Posted on June 9, 2012 by Bob Berwyn
Dangerous fire weather in Western Colorado this weekend.
Fire restrictions in place across much of the region
By Bob Berwyn
Update: The High Park Fire west of Fort Collins is growing fast and several hundred homes have been evacuated.
SUMMIT COUNTY — Some of Colorado’s most destructive wildfires have burned during the month of June and early July, including the Hayman Fire and the Coal Seam fires in 2002. Across many parts of the high country and West Slope, June is the driest month of the year, halfway between the snows of winter and the quenching monsoon rains of late summer.
Windy, dry and hot conditions sometimes persist for several days during the month, and this year is no exception. In fact, with the extremely early snowmelt and a string of months with well-above average temperatures, the stage is set for the possibility of dangerous and rapidly growing fires.
This weekend, visitors and residents to western Colorado need to be especially careful, with a Red Flag fire warning in effect across much of the region. Fire officials say it’s critical that everyone heed the fire restrictions posted for much of western Colorado yesterday. (more…)
Filed under: climate and weather, Colorado, Drought, Environment, forest fires, forests, Summit County Colorado, Summit County news | Tagged: Coal Seam fire, Colorado weather, Hayman Fire, Red Flag warming, South Canyon Fire | Leave a Comment »
Posted on October 15, 2011 by Bob Berwyn
Fourmile Canyon Fire destroyed 35 percent of homes within fire perimeter
Even widely spaced trees can burn if the crowns extend down to the ground. PHOTO COURTESY MIKE TOMBOLATO.
More wildfires along the Front Range are inevitable, and the Forest Service wants to take lessons learned at the Fourmile Canyon Fire to try and prevent destruction of property and loss of life.
By Summit Voice
SUMMIT COUNTY —The U.S. Forest Service says preventing wildfire disasters requires a change of approach, away from costly and “strategically ineffective” efforts aimed at increasing fire protection capabilities. Instead, efforts should be focused toward reducing the ignition potential directly around homes in the wildland-urban interface.
Read more on the effectiveness of forest treatments in the comment section of this post in the New Century of Forest Planning blog.
The findings were part of a preliminary report issued this week on the Fourmile Canyon Fire. More than one-third of the homes within the perimeter the fast-moving fire near Boulder were destroyed, most of them in the first 12 hours of the blaze, according to the preliminary findings. A final peer-reviewed version of the report is scheduled to be published in January.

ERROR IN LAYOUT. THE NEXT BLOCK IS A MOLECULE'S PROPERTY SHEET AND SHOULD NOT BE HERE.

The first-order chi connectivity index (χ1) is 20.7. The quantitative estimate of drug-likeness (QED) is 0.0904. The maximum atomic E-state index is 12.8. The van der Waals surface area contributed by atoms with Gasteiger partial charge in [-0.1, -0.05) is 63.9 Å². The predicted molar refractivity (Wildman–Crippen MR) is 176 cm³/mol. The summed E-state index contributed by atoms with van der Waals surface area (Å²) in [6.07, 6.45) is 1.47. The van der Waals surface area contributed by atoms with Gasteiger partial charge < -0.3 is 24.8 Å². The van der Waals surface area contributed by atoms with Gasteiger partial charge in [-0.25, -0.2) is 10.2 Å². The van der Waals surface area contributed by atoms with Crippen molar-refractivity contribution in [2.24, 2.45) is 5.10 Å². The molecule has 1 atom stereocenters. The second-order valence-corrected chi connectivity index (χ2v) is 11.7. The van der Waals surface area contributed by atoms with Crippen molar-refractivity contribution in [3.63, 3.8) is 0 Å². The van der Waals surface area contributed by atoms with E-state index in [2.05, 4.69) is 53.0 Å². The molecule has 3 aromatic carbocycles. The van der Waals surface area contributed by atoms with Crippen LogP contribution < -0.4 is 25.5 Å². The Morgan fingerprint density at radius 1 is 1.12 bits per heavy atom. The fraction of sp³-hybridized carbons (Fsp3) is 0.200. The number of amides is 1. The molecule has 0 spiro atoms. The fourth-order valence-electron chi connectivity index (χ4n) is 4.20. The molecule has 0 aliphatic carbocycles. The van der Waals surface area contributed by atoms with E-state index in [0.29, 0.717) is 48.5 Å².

The condition of the home ignition zone — the design, materials and the maintenance of the home and the area 100 feet around it — was critical to whether a home survived the Fourmile Canyon Fire. Adobe and non-wood homes where homeowners had removed flammable ground material (like pine needles, grass and even wooden decks) were likelier to survive. (more…)
Filed under: Colorado, forest fires, Forest health, Summit County news, US Forest Service | Tagged: Colorado, Forest health, Fourmile Canyon fire, Front Range, Hayman Fire, Mark Udall, U.S. Forest Service, Wildfires | Leave a Comment »
Posted on August 11, 2011 by Bob Berwyn
A NASA satellite image shows the footprint of the 140,000-acre Hayman Fire.
New funding to help replant forests and riparian areas in critical watershed
By Summit Voice
SUMMIT COUNTY — Restoration of lands scarred by the 2002 Hayman Fire took a big step forward last month, as Aurora Water committed $500,000 to help pay for replanting the area with 200,000 seedlings, as well as revegetating more than 13 miles of streamside riparian habitat with native willows, dogwoods, grasses and sedge.
Rehabilitating the landscape reduces erosion to protect water quality in the streams and rivers. Additional benefits include improved habitat for the endangered Montane Skipper Butterfly, revitalized gold-medal trout fisheries, and the enhancement or creation of 18 miles of recreational trails. Work in the Hayman area is on-going and involves a combination of volunteers, non-profits and contract employees, including the Mile High Youth Corps. (more…)
Filed under: Colorado, Environment, forest fires, Forest health, forests, rivers, Summit County news, US Forest Service, water | Tagged: Aurora Water, forest fires, forests, Hayman Fire, Hayman Fire restoration, National Forest Foundation, Summit County News, United States Forest Service | Leave a Comment »
Posted on March 9, 2011 by Bob Berwyn
Bighorn sheep, seen here near Loveland Pass, have been reintroduced in the area burned by the Hayman Wildfire.
Colorado Division of Wildlife transplants 12 animals from the Rampart Range herd
By Summit Voice
SUMMIT COUNTY — The largest wildfire in Colorado’s recorded history was a nightmare for residents of the South Platte drainage, destroying 133 homes and causing $40 million in damages, but it also transformed parts of the landscape into a big-game paradise, according to Colorado Division of Wildlife biologists, who recently released a new band of bighorn sheep into the Hayman area.
Click here to see video from the Hayman burn and the bighorn sheep release.
“Bighorn sheep are one of our most prized wildlife species and this was historically bighorn range,” said Janet George, a senior terrestrial biologist with the Division’s Northeast Region. “It is gratifying to be able to do something good by bringing them back to a place like this.” (more…)
Filed under: biodiversity, Colorado, Colorado Division of Wildlife, Environment, Summit County Colorado, wildlife | Tagged: bighorn sheep, biodiversity, Colorado, Colorado Department of Natural Resources, Hayman Fire, Rampart Range, Summit County News, wildlife | Leave a Comment »